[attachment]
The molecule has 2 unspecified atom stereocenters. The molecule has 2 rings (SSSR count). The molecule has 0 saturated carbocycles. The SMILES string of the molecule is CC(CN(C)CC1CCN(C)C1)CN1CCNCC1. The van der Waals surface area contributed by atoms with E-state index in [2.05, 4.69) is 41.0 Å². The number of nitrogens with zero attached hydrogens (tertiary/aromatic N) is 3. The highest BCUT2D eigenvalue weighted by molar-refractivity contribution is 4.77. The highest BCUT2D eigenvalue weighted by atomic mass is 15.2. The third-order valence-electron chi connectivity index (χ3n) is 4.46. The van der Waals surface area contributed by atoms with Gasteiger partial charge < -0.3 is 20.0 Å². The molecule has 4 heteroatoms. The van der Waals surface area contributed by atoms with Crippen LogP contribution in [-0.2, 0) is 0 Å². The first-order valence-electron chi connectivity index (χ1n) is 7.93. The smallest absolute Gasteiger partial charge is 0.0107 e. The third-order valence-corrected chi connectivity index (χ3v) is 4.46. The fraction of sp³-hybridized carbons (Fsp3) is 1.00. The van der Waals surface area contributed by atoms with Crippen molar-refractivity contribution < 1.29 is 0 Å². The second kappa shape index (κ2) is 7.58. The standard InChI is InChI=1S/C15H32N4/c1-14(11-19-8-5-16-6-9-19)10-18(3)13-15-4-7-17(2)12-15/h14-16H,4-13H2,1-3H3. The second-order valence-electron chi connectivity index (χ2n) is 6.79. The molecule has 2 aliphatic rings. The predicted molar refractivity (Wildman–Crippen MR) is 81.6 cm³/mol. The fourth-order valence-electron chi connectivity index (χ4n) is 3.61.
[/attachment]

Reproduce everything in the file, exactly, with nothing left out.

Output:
The molecule has 2 unspecified atom stereocenters. The molecule has 2 rings (SSSR count). The molecule has 0 saturated carbocycles. The SMILES string of the molecule is CC(CN(C)CC1CCN(C)C1)CN1CCNCC1. The van der Waals surface area contributed by atoms with E-state index in [2.05, 4.69) is 41.0 Å². The number of nitrogens with zero attached hydrogens (tertiary/aromatic N) is 3. The highest BCUT2D eigenvalue weighted by molar-refractivity contribution is 4.77. The highest BCUT2D eigenvalue weighted by atomic mass is 15.2. The third-order valence-electron chi connectivity index (χ3n) is 4.46. The van der Waals surface area contributed by atoms with Gasteiger partial charge < -0.3 is 20.0 Å². The molecule has 4 heteroatoms. The van der Waals surface area contributed by atoms with Crippen LogP contribution in [-0.2, 0) is 0 Å². The first-order valence-electron chi connectivity index (χ1n) is 7.93. The smallest absolute Gasteiger partial charge is 0.0107 e. The third-order valence-corrected chi connectivity index (χ3v) is 4.46. The fraction of sp³-hybridized carbons (Fsp3) is 1.00. The van der Waals surface area contributed by atoms with Crippen molar-refractivity contribution < 1.29 is 0 Å². The second kappa shape index (κ2) is 7.58. The standard InChI is InChI=1S/C15H32N4/c1-14(11-19-8-5-16-6-9-19)10-18(3)13-15-4-7-17(2)12-15/h14-16H,4-13H2,1-3H3. The second-order valence-electron chi connectivity index (χ2n) is 6.79. The molecule has 2 aliphatic rings. The predicted molar refractivity (Wildman–Crippen MR) is 81.6 cm³/mol. The fourth-order valence-electron chi connectivity index (χ4n) is 3.61.